Warehouse 13 (opens in new tab) Season Four Episode Seventeen “What Matters Most” TV REVIEW(opens in new tab)
Writer: Diego Gutierrez
Director: Chris Fisher
THE ONE WHERE Pete and Myka investigate a spate of mysterious incidents in a gated community, Artie and Claudia try to save a young savant and Jinks gets covered in goo.
VERDICT Warehouse 13 has had a hit and miss relationship with drama. Actual, serious, honest-to-goodness drama which isn’t laced with a layer of irony or an undercurrent of daft humour. Often it just doesn’t fit the tone of the show. Take Pete’s alternative timeline “death” at the start of season four, which didn’t ring true for a second, compared to Jinks’ “death” in season three which had exactly the right impact. “What Matters Most” features a moment of emotionally charged drama that Warehouse 13 gets right all-too-rarely as Pete confesses his greatest sin to Myka through salty tears and gritted teeth. It’s well-performed, well-written and has a seismic impact, especially coming after the Colonel’s hokey confession.
It’s the stand out moment in one of the better episodes to emerge from Warehouse 13 ’s fourth season. In fact, the episode doesn’t have a single duff story strand. Pete and Myka’s search in the suburbs suffers from a common flaw in the Warehouse whodunits – it’s blindingly obvious, practically from the moment we first meet Janice, who the crim is. A bonus pat on the back if you guessed it was caused by the cookies too (like us *smug face*). It works in spite of this because the gated community is such a surreal location, like a toy town come to life, that you’re constantly kept on edge, expecting something even more bizarre to emerge from the prefab woodwork.(opens in new tab)
Artie and Claudia tackle a trope few sci-fi shows skip – the victim sent into a trance by some mysterious external force. The notion of a banker/Quant using another to get an advantage, despite the human cost, gives the episode a surprising edge of social satire, while the bond between Claudia and Nick adds a touching element of shared history to the mix… until we discover Nick is in league with Charlotte! And he had a posh mobile phone all along! Homeless? What a fraud.
Abigail and Jinks flushing out the neutralizer seems like the comic relief segment at first, and while Jinks getting a face full of goo is as inevitable as a clown getting a pie in the mush, Steve staying behind allows the writers to build on the solid foundations they constructed for his insecurities in last week’s episode. Is Jinks becoming a Warehouse lifer, like Artie? Will this be the only family he ever has? They’re questions Warehouse 13 skirts over all-too-often, so it’s nice to see them raised every once in a while.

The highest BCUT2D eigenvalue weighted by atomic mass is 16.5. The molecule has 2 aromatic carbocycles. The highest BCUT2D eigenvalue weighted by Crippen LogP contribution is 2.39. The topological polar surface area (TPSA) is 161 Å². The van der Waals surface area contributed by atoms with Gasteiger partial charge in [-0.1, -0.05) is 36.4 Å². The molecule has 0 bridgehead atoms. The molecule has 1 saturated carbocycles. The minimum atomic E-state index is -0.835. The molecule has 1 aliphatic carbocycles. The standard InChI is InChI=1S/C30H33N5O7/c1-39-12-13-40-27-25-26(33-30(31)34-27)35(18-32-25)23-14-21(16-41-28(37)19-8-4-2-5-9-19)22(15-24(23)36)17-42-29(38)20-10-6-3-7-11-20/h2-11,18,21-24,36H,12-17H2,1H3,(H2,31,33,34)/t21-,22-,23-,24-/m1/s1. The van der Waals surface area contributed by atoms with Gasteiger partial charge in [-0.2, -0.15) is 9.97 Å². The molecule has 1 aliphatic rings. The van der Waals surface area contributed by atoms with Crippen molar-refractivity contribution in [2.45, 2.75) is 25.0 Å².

The episode ends with a bit of a shock. Pete’s health check scares serve as a classic piece of misdirection as we discover Myka may have Ovarian cancer. Usually we would be sceptical at such a twist (“Oh, they’ll probably find an Artifact which cures cancer next week!”) But given the solid job, surprisingly mature, job they did with the drama this week’s episode we’re not writing this plot thread off just yet.(opens in new tab)
TRIVIA Pete’s “ Got Your 6 ” badge is a symbol of support for American veterans returning to civilian life.
GAFFE When Pete corners Gerry Labelle in his garage he says, “Leslie’s cheating?” But according to the letterhead on the board stationary her name is Susan.(opens in new tab)
• Salt Mask fromSodom and Gamorrah – when the salt from the mask is consumed the victim suffers an apt, fatal punishment unless they confess their greatest sin.
• Orville Wright’s Aviator Goggles – Creates a link between two minds allowing the wearer to tap into the brainpower of another. Causes seizures, and eventually death, for the one not wearing the goggles.
• Joseph Stalin’s Sleep Mask – Sends anyone who wears it to sleep instantly (no matter how paranoid), and causes vodka cravings shortly after waking up.
Pete: “I saw him kick some motion lotion underneath the couch. So while his computer may have been off, his laptop was definitely on.”